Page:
As we mentioned earlier, the alternator produces the energy needed to maintain all electrical accessories functioning. When the alternator goes bad, you will start noticing the effects on these electrical features, including the heated seats, the radio, headlights, etc. Depending on the alternator's problem severity, the range of problems could start from slight flickering in the headlights to extreme headlights brightness or dimming.
In newer vehicles, the vehicles are programs in a way that accounts for situations where the alternator goes bad. These newer vehicles might be programmed in a way that creates a priority list of where the energy should go to and where it should not when there is no sufficient voltage coming out of the alternator. For example, when the alternator goes bad, you will start seeing the symptoms on secondary features like the heated seats or the radial but not the headlights. This is because the pre-programmed vehicles prioritize the headlights to provide you the time necessary to pull over, stop your vehicle, and check the alternator's problem. In other words, electrical supply prioritization comes from safety considerations.
Frequent dimming or extreme brightness in the headlights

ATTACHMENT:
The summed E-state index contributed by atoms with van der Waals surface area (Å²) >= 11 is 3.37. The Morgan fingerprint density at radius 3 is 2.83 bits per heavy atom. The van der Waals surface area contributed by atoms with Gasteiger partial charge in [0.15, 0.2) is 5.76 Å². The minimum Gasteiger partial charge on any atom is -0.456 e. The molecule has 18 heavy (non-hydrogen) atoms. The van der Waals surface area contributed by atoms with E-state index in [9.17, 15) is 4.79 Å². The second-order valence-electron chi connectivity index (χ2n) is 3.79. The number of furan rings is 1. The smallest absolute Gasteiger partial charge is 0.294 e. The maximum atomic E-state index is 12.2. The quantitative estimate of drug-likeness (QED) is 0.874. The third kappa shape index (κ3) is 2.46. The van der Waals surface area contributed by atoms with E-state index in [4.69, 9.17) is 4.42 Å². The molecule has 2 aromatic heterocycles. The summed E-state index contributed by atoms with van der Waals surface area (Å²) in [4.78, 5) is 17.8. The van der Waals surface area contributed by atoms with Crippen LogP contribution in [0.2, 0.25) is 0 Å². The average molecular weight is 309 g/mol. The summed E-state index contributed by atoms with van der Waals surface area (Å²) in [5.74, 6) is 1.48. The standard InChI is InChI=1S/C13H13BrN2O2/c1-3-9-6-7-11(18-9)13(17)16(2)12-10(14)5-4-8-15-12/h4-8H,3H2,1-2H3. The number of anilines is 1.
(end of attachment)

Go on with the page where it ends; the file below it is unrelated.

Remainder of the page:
As we mentioned earlier, the alternator could cause problems to your vehicle's headlights, but other parts of your electrical system can also cause headlights problems. To pinpoint the actual problem causing your headlights trouble, you need to notice the headlights pattern. If your headlights are dimming, then brightening than dimming back, this indicates an issue with your electrical system that could be your alternator or not. However, if you're headlights are dimming in response to electricity demand withdrawal, then it's your alternate.
For example, if you noticed that your headlights are dimming when you try to turn on your radio or use your heating seats, this indicates that there is some electricity withdrawal by other electrical components, and that is a direct sign of the alternator not providing the required voltage.